Even a Little Drinking May Raise Breast Cancer Risk: Study
Heavy consumption increases risk up to 50 percent, new review finds
WEDNESDAY, March 28, 2012 (HealthDay News) -- Just one alcoholic drink a day can boost a woman's risk of breast cancer by about 5 percent, according to a new review of existing research.
Heavier drinking -- three or more drinks a day -- can increase risk up to 50 percent, according to researchers from Germany, France and Italy.
"Alcohol consumption is causally related with breast cancer," the study authors concluded after reviewing 113 prior studies. They attributed 2 percent of breast cancer cases in Europe and North America to light drinking alone, and about 50,000 cases worldwide to heavy drinking.
The research seems to confirm the expert advice for women to minimize drinking, said study leader Dr. Helmut Seitz, professor of medicine, gastroenterology and alcohol research at the University of Heidelberg in Germany.
The findings suggest that healthy women at average risk of breast cancer should not consume more than one alcoholic drink a day, the authors said.
"Women at an elevated risk for breast cancer should avoid alcohol or consume alcohol only occasionally," the researchers wrote. Those at increased risk include those with a family history of breast cancer.
The link between alcohol and breast cancer was first suggested in the early 1980s, the authors said. To update the research, they searched for studies published before November 2011. They found more than 3,400 studies in all and narrowed their focus to 113 that examined the effects of light drinking on breast cancer risk.
The review will be published March 29 in the journal Alcohol and Alcoholism.
In the United States, one in eight women will develop breast cancer in her lifetime, experts estimate. The increased risk associated with drinking is added to that starting risk.
Alcohol is thought to increase estrogen levels, in turn, perhaps, increasing the risk of breast cancer. Several studies have found alcohol more strongly linked to cancers known as estrogen receptor positive, which require estrogen to grow.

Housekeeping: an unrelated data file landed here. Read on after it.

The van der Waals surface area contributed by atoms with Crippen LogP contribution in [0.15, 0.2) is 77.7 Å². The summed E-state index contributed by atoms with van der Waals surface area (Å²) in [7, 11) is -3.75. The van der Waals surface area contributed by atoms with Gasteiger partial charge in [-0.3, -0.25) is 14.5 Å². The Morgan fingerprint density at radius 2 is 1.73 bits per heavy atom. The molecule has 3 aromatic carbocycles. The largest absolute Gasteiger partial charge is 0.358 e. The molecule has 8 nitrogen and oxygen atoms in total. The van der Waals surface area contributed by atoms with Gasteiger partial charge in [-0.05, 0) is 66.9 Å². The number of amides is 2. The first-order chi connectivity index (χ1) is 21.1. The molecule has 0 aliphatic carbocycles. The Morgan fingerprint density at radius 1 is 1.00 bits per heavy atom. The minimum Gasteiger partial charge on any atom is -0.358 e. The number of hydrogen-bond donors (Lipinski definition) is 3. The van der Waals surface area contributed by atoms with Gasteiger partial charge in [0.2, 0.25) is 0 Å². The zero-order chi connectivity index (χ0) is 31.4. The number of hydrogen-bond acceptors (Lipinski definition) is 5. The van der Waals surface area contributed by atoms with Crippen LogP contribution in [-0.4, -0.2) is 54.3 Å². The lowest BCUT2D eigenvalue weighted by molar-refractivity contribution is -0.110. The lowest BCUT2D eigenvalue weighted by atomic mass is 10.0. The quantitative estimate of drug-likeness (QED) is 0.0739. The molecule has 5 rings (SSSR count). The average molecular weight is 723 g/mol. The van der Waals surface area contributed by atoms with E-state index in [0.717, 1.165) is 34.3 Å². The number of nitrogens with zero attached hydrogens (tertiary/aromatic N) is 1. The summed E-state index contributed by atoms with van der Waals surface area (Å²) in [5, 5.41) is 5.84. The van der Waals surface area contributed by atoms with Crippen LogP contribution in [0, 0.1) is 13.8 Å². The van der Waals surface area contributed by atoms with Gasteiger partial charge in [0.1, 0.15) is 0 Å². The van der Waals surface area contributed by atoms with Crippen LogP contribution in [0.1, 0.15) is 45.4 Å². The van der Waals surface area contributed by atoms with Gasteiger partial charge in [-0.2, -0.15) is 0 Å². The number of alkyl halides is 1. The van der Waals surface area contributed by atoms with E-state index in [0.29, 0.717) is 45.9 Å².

Seitz said the team's research controlled for various other factors that might affect risk, such as obesity.
Two American experts put the new report into perspective.
The association between moderate alcohol use and a slightly increased risk of developing breast cancer has been reported before, said Dr. Joanne Mortimer, director of Women's Cancer Programs at the City of Hope Comprehensive Cancer Center in Duarte, Calif.
"This is an update of the evidence linking alcohol to breast cancer," said Susan Gapstur, vice president of the epidemiology research program at the American Cancer Society.
By including both newer studies and older ones, Gapstur said, "we are basically getting to the point where we can more precisely estimate the risk of light alcohol consumption."
As the link between alcohol and breast cancer strengthens, women may wonder how to strike a balance between breast health and heart health, since moderate alcohol has been found to be heart-healthy.
Follow the American Cancer Society guidelines, Gapstur said.
"Our guidelines say, for overall health, if you don't drink, don't start," she said. "If you do, it's best to limit your consumption to one drink a day if you are a woman."
If you are at high risk of breast cancer, limiting consumption to even less may be wise, she said.
Mortimer, however, said many women are at increased risk of breast cancer because of genetic factors.
"Lifestyle changes won't impact much," she said.
Seitz has another opinion. "The heart benefits hold true only for a subgroup of individuals," he said. "Those who have more than one risk factor for coronary heart disease and especially the elderly may benefit from small amounts of alcohol. Younger people do not."
To learn more about alcohol and cancers, visit American Cancer Society.